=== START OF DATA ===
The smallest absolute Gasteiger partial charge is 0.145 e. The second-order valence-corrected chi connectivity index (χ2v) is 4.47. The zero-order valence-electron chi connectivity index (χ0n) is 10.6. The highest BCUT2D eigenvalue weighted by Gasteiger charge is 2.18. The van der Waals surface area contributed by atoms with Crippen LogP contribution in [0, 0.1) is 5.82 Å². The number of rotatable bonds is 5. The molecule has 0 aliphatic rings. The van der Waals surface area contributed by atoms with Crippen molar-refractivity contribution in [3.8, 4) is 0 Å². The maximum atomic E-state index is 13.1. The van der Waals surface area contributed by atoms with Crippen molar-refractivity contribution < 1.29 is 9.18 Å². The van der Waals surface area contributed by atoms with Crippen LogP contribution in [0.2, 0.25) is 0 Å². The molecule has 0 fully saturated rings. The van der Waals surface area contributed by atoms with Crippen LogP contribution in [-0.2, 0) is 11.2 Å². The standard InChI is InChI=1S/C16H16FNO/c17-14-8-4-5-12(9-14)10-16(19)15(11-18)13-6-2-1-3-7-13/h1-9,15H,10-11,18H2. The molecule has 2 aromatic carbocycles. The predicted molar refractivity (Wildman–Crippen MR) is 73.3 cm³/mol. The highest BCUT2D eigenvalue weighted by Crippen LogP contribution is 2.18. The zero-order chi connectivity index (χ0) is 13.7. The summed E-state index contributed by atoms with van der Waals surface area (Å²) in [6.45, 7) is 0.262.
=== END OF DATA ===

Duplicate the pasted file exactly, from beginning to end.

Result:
The smallest absolute Gasteiger partial charge is 0.145 e. The second-order valence-corrected chi connectivity index (χ2v) is 4.47. The zero-order valence-electron chi connectivity index (χ0n) is 10.6. The highest BCUT2D eigenvalue weighted by Gasteiger charge is 2.18. The van der Waals surface area contributed by atoms with Crippen LogP contribution in [0, 0.1) is 5.82 Å². The number of rotatable bonds is 5. The molecule has 0 aliphatic rings. The van der Waals surface area contributed by atoms with Crippen molar-refractivity contribution in [3.8, 4) is 0 Å². The maximum atomic E-state index is 13.1. The van der Waals surface area contributed by atoms with Crippen molar-refractivity contribution < 1.29 is 9.18 Å². The van der Waals surface area contributed by atoms with Crippen LogP contribution in [0.2, 0.25) is 0 Å². The molecule has 0 fully saturated rings. The van der Waals surface area contributed by atoms with Crippen LogP contribution in [-0.2, 0) is 11.2 Å². The standard InChI is InChI=1S/C16H16FNO/c17-14-8-4-5-12(9-14)10-16(19)15(11-18)13-6-2-1-3-7-13/h1-9,15H,10-11,18H2. The molecule has 2 aromatic carbocycles. The predicted molar refractivity (Wildman–Crippen MR) is 73.3 cm³/mol. The highest BCUT2D eigenvalue weighted by Crippen LogP contribution is 2.18. The zero-order chi connectivity index (χ0) is 13.7. The summed E-state index contributed by atoms with van der Waals surface area (Å²) in [6.45, 7) is 0.262.